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Protein stabilisation of Chardonnay wine using trisacryl and bentonite: a comparative study

Authors

  • Johannes De Bruijn,

    Corresponding author
    1.  Food Engineering Group, Department of Agroindustry, Faculty of Agricultural Engineering, Universidad de Concepción, Avenida Vicente Méndez 595, Chillán, Chile
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  • Cristina Loyola,

    1.  Food Engineering Group, Department of Agroindustry, Faculty of Agricultural Engineering, Universidad de Concepción, Avenida Vicente Méndez 595, Chillán, Chile
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  • Adan Flores,

    1.  Food Engineering Group, Department of Agroindustry, Faculty of Agricultural Engineering, Universidad de Concepción, Avenida Vicente Méndez 595, Chillán, Chile
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  • Felicitas Hevia,

    1.  Food Engineering Group, Department of Agroindustry, Faculty of Agricultural Engineering, Universidad de Concepción, Avenida Vicente Méndez 595, Chillán, Chile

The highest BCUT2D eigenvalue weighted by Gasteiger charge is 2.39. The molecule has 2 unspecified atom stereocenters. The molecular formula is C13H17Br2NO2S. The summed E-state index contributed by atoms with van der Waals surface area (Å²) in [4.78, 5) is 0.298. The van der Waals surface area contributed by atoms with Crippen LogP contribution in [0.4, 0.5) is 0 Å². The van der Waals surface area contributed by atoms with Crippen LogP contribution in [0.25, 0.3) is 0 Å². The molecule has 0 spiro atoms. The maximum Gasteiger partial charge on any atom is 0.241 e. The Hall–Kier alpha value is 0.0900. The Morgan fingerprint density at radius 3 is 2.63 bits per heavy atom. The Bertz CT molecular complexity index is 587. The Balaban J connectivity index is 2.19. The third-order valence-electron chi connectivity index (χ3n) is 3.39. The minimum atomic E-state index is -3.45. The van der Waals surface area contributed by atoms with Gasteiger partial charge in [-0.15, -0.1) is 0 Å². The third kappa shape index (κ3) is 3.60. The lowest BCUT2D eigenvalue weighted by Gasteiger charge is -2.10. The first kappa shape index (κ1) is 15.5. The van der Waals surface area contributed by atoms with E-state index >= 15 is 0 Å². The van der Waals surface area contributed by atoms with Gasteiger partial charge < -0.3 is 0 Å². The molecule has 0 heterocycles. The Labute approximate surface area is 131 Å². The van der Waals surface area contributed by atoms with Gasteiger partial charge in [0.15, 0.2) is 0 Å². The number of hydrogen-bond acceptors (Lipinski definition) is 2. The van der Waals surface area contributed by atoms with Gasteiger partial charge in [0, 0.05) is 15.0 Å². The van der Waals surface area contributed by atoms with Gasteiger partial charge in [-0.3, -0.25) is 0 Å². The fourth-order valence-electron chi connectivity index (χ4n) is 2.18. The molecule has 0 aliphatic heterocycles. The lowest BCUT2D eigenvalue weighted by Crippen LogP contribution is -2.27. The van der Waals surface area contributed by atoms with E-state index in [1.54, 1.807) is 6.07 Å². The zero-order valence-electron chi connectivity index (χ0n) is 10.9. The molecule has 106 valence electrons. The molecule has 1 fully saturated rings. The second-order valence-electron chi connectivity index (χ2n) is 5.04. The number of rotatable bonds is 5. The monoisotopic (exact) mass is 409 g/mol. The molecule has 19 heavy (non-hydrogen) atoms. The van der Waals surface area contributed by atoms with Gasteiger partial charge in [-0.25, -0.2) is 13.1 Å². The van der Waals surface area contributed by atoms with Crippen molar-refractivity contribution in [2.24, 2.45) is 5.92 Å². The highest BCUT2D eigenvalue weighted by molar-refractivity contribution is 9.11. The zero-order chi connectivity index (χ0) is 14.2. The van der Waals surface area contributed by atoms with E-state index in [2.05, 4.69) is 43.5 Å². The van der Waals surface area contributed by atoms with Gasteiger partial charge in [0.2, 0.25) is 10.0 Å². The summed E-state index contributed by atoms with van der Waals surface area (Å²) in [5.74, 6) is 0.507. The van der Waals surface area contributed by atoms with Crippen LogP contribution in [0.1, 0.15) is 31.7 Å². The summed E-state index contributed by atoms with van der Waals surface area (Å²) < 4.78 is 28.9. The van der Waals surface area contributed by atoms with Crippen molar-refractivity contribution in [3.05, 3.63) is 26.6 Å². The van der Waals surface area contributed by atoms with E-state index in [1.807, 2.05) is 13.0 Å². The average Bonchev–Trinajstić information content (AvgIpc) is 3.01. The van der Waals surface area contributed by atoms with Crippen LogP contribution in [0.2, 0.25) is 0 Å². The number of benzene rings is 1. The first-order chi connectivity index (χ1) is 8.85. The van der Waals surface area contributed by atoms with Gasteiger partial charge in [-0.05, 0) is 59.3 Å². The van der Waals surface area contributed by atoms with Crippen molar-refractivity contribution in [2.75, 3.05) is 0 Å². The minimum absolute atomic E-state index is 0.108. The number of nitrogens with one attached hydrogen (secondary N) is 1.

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  • Pedro Melín,

    1.  Food Engineering Group, Department of Agroindustry, Faculty of Agricultural Engineering, Universidad de Concepción, Avenida Vicente Méndez 595, Chillán, Chile
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  • Ignacio Serra

    1.  Department of Vegetal Production, Viticulture and Oenology Division, Faculty of Agronomy, Universidad de Concepción, Avenida Vicente Méndez 595, Chillán, Chile
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*Fax: +56 42 275303; e-mail: jdebruij@udec.cl

Summary

The stabilisation of a Chilean Chardonnay wine by SP-Trisacryl-M and bentonite was investigated, evaluating protein, polyphenol and polysaccharide adsorption, turbidity and wine quality. The wine could be stabilised by adding at least 0.3 kg m−3 of bentonite or 12 kg m−3 of trisacryl, removing 95% and 76% of the wine proteins, respectively. The protein adsorption data for bentonite and trisacryl were fitted using the Freundlich isotherm. The wine protein adsorption isotherm on trisacryl was unfavourable. Protein removal from Chardonnay by trisacryl in a packed column at continuous operation was about 50% during the first 70 bed volumes (BV) of treated wine and decreased progressively until the end of the treatment (100 BV). The adsorbents showed a higher selectivity for proteins than for polyphenols and polysaccharides. A sensorial panel could not detect statistically significant differences between the bentonite and trisacryl treatments of wine at P ≤ 0.05.

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